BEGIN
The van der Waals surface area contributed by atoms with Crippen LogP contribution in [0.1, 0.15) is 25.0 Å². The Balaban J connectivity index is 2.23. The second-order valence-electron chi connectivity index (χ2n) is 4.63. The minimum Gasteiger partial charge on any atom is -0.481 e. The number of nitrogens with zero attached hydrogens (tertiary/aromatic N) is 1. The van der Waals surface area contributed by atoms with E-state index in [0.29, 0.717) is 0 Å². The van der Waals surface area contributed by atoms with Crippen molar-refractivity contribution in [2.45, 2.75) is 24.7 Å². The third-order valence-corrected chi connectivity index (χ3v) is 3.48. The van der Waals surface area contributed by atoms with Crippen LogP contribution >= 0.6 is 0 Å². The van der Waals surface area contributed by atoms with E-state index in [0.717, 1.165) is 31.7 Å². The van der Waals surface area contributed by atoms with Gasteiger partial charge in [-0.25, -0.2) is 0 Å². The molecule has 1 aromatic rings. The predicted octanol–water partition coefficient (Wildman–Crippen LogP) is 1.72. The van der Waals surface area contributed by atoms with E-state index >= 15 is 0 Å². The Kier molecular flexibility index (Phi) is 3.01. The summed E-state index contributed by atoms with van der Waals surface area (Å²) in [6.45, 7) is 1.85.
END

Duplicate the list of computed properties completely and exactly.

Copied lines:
The van der Waals surface area contributed by atoms with Crippen LogP contribution in [0.1, 0.15) is 25.0 Å². The Balaban J connectivity index is 2.23. The second-order valence-electron chi connectivity index (χ2n) is 4.63. The minimum Gasteiger partial charge on any atom is -0.481 e. The number of nitrogens with zero attached hydrogens (tertiary/aromatic N) is 1. The van der Waals surface area contributed by atoms with E-state index in [0.29, 0.717) is 0 Å². The van der Waals surface area contributed by atoms with Crippen molar-refractivity contribution in [2.45, 2.75) is 24.7 Å². The third-order valence-corrected chi connectivity index (χ3v) is 3.48. The van der Waals surface area contributed by atoms with Crippen LogP contribution >= 0.6 is 0 Å². The van der Waals surface area contributed by atoms with E-state index in [0.717, 1.165) is 31.7 Å². The van der Waals surface area contributed by atoms with Gasteiger partial charge in [-0.25, -0.2) is 0 Å². The molecule has 1 aromatic rings. The predicted octanol–water partition coefficient (Wildman–Crippen LogP) is 1.72. The van der Waals surface area contributed by atoms with E-state index >= 15 is 0 Å². The Kier molecular flexibility index (Phi) is 3.01. The summed E-state index contributed by atoms with van der Waals surface area (Å²) in [6.45, 7) is 1.85.